CC: Okay. What about washing our skin? I remember that you had someone once in a podcast, saying that the more we wash ourselves, the more we kill the good bacteria on our skin. And I realized, sometimes I take three showers a day. When I go to Yoga in the morning, I take one before, one after, one in the evening. I wonder what do you think? Is it too much?
SG: Yeah. I mean, number one, honest sweat doesn’t smell. We used to say that even during heart surgery in third-world countries where there was no air conditioning in the operating room, and we would sweat all over the babies, and they never got infected. Anyhow, that’s an aside. Yeah, so I take a shower every day. I use an olive oil soap that I buy in Nice, France, and I stock-up on it, and I’ve been doing that for – oh, gosh – over 10 years. And there’s nothing in it but basically olive oil, so.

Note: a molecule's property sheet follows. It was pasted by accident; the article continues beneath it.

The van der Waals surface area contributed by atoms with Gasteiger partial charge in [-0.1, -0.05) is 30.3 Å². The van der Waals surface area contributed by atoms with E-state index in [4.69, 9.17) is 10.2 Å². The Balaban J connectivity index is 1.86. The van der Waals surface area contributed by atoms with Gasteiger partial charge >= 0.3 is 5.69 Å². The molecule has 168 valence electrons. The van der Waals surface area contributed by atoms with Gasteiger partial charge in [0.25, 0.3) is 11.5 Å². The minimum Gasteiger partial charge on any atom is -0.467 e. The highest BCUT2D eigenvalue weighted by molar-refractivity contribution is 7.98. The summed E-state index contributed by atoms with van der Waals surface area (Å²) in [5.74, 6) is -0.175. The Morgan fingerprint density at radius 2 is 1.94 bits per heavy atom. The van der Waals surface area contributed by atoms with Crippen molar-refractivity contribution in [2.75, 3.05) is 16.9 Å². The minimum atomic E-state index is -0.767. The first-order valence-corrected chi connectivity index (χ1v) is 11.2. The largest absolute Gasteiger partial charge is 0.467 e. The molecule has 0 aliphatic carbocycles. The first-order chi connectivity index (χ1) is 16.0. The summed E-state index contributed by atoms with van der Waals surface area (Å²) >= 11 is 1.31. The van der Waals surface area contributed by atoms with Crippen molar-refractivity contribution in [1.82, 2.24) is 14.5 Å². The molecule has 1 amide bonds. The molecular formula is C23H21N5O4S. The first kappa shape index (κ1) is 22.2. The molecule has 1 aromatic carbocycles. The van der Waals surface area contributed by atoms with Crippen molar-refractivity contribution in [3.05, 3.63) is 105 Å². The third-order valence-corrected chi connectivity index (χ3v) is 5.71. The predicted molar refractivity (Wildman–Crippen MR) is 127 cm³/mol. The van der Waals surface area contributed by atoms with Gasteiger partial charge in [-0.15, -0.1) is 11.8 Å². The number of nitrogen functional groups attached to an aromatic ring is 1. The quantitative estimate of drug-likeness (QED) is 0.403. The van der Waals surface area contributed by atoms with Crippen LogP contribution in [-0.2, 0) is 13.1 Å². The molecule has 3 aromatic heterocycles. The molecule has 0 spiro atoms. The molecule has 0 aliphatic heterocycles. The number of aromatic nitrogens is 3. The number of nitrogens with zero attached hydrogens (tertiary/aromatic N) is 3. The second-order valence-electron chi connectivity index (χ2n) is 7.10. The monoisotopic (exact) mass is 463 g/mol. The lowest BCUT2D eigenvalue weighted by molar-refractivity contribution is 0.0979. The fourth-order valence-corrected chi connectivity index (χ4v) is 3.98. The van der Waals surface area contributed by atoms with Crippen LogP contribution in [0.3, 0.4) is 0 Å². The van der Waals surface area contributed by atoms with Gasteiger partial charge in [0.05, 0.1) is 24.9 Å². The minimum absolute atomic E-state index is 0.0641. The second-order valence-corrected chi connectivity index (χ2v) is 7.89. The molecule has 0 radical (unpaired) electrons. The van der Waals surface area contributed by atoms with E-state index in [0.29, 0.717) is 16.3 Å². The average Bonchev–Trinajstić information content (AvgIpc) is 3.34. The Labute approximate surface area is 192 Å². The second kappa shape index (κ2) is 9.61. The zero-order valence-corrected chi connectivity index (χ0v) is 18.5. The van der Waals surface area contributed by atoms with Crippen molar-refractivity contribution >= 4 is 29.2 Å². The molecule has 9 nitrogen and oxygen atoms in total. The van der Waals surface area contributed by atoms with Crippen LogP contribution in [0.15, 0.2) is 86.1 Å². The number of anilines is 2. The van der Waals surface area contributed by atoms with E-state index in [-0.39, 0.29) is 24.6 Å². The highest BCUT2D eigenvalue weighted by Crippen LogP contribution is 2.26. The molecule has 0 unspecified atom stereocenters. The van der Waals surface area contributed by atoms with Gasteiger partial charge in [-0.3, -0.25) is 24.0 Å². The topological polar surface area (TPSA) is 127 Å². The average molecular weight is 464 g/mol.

Note: I looked for a similar soap we could find in the US, and the closest I found is Papoutsanis, an olive oil soap made in Greece the traditional way, for two centuries. I ordered some on Amazon.
CC: Okay. Interesting. Speaking of skin, Everyone notices how young your skin looks. That’s the first thing that people say like, oh my God, his hands or his face. Do you use a moisturizer or is it just all the diet? I mean, do you use something specific for young-looking skin?
SG: Well, yeah. I mean, the skin is your— your gut is your skin turned inside out. And what people will see on your skin actually reflects the wall of your gut. But I do have several Gundry MD products that I developed that I use on my skin. And they’re polyphenol-rich. And they actually have probiotics and prebiotics in them.
CC: So it’s those ones that we can find on Gundry Wellness?